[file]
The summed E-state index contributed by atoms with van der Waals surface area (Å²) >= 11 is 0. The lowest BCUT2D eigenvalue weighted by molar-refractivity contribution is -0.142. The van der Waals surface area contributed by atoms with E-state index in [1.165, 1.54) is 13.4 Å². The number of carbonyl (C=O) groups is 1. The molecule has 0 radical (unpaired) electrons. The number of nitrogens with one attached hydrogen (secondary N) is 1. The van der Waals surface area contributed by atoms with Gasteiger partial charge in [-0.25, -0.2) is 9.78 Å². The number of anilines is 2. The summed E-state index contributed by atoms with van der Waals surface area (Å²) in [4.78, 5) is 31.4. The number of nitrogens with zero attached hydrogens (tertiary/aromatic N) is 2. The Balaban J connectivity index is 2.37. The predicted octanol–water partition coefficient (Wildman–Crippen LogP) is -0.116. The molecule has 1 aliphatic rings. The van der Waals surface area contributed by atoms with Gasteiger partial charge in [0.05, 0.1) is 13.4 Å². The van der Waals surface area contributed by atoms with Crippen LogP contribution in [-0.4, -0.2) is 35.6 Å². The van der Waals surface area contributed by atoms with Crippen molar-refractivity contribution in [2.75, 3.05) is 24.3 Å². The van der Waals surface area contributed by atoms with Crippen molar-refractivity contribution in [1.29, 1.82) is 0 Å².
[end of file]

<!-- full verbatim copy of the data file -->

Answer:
The summed E-state index contributed by atoms with van der Waals surface area (Å²) >= 11 is 0. The lowest BCUT2D eigenvalue weighted by molar-refractivity contribution is -0.142. The van der Waals surface area contributed by atoms with E-state index in [1.165, 1.54) is 13.4 Å². The number of carbonyl (C=O) groups is 1. The molecule has 0 radical (unpaired) electrons. The number of nitrogens with one attached hydrogen (secondary N) is 1. The van der Waals surface area contributed by atoms with Gasteiger partial charge in [-0.25, -0.2) is 9.78 Å². The number of anilines is 2. The summed E-state index contributed by atoms with van der Waals surface area (Å²) in [4.78, 5) is 31.4. The number of nitrogens with zero attached hydrogens (tertiary/aromatic N) is 2. The Balaban J connectivity index is 2.37. The predicted octanol–water partition coefficient (Wildman–Crippen LogP) is -0.116. The molecule has 1 aliphatic rings. The van der Waals surface area contributed by atoms with Gasteiger partial charge in [0.05, 0.1) is 13.4 Å². The van der Waals surface area contributed by atoms with Crippen LogP contribution in [-0.4, -0.2) is 35.6 Å². The van der Waals surface area contributed by atoms with Crippen molar-refractivity contribution in [2.75, 3.05) is 24.3 Å². The van der Waals surface area contributed by atoms with Crippen molar-refractivity contribution in [1.29, 1.82) is 0 Å².